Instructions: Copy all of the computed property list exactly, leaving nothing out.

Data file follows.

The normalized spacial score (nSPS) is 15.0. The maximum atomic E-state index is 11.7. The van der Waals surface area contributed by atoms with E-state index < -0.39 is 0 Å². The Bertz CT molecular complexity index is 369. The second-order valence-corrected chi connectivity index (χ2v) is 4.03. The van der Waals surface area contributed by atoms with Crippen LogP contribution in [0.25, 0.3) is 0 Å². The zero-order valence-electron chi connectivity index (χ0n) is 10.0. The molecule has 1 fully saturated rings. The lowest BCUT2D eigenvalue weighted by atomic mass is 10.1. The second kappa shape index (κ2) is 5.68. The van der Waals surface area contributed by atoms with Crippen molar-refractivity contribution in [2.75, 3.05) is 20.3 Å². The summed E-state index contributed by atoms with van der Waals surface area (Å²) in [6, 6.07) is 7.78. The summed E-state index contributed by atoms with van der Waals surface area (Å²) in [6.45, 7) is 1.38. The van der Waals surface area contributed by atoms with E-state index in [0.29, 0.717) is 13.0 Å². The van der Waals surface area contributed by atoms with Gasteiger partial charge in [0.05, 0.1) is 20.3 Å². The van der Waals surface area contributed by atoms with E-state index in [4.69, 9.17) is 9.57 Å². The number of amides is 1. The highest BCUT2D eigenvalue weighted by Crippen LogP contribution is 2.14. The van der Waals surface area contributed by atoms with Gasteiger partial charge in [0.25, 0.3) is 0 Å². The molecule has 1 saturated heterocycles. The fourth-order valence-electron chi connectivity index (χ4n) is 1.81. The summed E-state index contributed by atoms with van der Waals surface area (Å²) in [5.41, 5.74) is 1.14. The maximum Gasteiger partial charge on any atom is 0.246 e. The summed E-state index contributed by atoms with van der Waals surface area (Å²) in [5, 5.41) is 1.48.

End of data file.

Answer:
The normalized spacial score (nSPS) is 15.0. The maximum atomic E-state index is 11.7. The van der Waals surface area contributed by atoms with E-state index < -0.39 is 0 Å². The Bertz CT molecular complexity index is 369. The second-order valence-corrected chi connectivity index (χ2v) is 4.03. The van der Waals surface area contributed by atoms with Crippen LogP contribution in [0.25, 0.3) is 0 Å². The zero-order valence-electron chi connectivity index (χ0n) is 10.0. The molecule has 1 fully saturated rings. The lowest BCUT2D eigenvalue weighted by atomic mass is 10.1. The second kappa shape index (κ2) is 5.68. The van der Waals surface area contributed by atoms with Crippen molar-refractivity contribution in [2.75, 3.05) is 20.3 Å². The summed E-state index contributed by atoms with van der Waals surface area (Å²) in [6, 6.07) is 7.78. The summed E-state index contributed by atoms with van der Waals surface area (Å²) in [6.45, 7) is 1.38. The van der Waals surface area contributed by atoms with E-state index in [0.29, 0.717) is 13.0 Å². The van der Waals surface area contributed by atoms with Gasteiger partial charge in [0.05, 0.1) is 20.3 Å². The van der Waals surface area contributed by atoms with E-state index in [4.69, 9.17) is 9.57 Å². The number of amides is 1. The highest BCUT2D eigenvalue weighted by Crippen LogP contribution is 2.14. The van der Waals surface area contributed by atoms with Gasteiger partial charge in [0.25, 0.3) is 0 Å². The molecule has 1 saturated heterocycles. The fourth-order valence-electron chi connectivity index (χ4n) is 1.81. The summed E-state index contributed by atoms with van der Waals surface area (Å²) in [5.41, 5.74) is 1.14. The maximum Gasteiger partial charge on any atom is 0.246 e. The summed E-state index contributed by atoms with van der Waals surface area (Å²) in [5, 5.41) is 1.48.